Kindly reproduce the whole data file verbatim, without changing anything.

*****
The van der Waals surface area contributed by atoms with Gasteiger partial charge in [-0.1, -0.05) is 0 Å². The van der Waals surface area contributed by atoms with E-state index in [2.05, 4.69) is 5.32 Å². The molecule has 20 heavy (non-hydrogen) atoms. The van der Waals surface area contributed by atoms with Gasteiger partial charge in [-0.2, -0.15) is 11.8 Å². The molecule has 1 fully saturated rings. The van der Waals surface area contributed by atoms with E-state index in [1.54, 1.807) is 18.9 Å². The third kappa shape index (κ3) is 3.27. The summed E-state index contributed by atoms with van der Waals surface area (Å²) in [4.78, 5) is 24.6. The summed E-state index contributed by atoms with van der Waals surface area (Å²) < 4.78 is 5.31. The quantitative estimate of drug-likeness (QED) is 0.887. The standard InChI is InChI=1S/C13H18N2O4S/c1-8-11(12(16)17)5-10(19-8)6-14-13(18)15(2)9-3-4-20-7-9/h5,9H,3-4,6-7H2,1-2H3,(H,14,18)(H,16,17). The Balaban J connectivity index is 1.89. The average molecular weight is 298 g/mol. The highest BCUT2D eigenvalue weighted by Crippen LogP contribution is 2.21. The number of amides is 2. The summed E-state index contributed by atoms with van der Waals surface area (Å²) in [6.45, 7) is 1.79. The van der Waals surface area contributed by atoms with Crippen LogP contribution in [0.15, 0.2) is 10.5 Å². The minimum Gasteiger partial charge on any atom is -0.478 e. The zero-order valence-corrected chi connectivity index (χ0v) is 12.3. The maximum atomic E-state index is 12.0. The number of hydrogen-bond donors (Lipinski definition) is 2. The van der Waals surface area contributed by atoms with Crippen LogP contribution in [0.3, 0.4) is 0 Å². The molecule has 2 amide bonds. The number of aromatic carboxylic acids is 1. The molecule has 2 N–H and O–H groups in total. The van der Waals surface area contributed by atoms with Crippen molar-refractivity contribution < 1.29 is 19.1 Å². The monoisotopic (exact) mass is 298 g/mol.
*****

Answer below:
The van der Waals surface area contributed by atoms with Gasteiger partial charge in [-0.1, -0.05) is 0 Å². The van der Waals surface area contributed by atoms with E-state index in [2.05, 4.69) is 5.32 Å². The molecule has 20 heavy (non-hydrogen) atoms. The van der Waals surface area contributed by atoms with Gasteiger partial charge in [-0.2, -0.15) is 11.8 Å². The molecule has 1 fully saturated rings. The van der Waals surface area contributed by atoms with E-state index in [1.54, 1.807) is 18.9 Å². The third kappa shape index (κ3) is 3.27. The summed E-state index contributed by atoms with van der Waals surface area (Å²) in [4.78, 5) is 24.6. The summed E-state index contributed by atoms with van der Waals surface area (Å²) < 4.78 is 5.31. The quantitative estimate of drug-likeness (QED) is 0.887. The standard InChI is InChI=1S/C13H18N2O4S/c1-8-11(12(16)17)5-10(19-8)6-14-13(18)15(2)9-3-4-20-7-9/h5,9H,3-4,6-7H2,1-2H3,(H,14,18)(H,16,17). The Balaban J connectivity index is 1.89. The average molecular weight is 298 g/mol. The highest BCUT2D eigenvalue weighted by Crippen LogP contribution is 2.21. The number of amides is 2. The summed E-state index contributed by atoms with van der Waals surface area (Å²) in [6.45, 7) is 1.79. The van der Waals surface area contributed by atoms with Crippen LogP contribution in [0.15, 0.2) is 10.5 Å². The minimum Gasteiger partial charge on any atom is -0.478 e. The zero-order valence-corrected chi connectivity index (χ0v) is 12.3. The maximum atomic E-state index is 12.0. The number of hydrogen-bond donors (Lipinski definition) is 2. The van der Waals surface area contributed by atoms with Crippen LogP contribution in [0.3, 0.4) is 0 Å². The molecule has 2 amide bonds. The number of aromatic carboxylic acids is 1. The molecule has 2 N–H and O–H groups in total. The van der Waals surface area contributed by atoms with Crippen molar-refractivity contribution < 1.29 is 19.1 Å². The monoisotopic (exact) mass is 298 g/mol.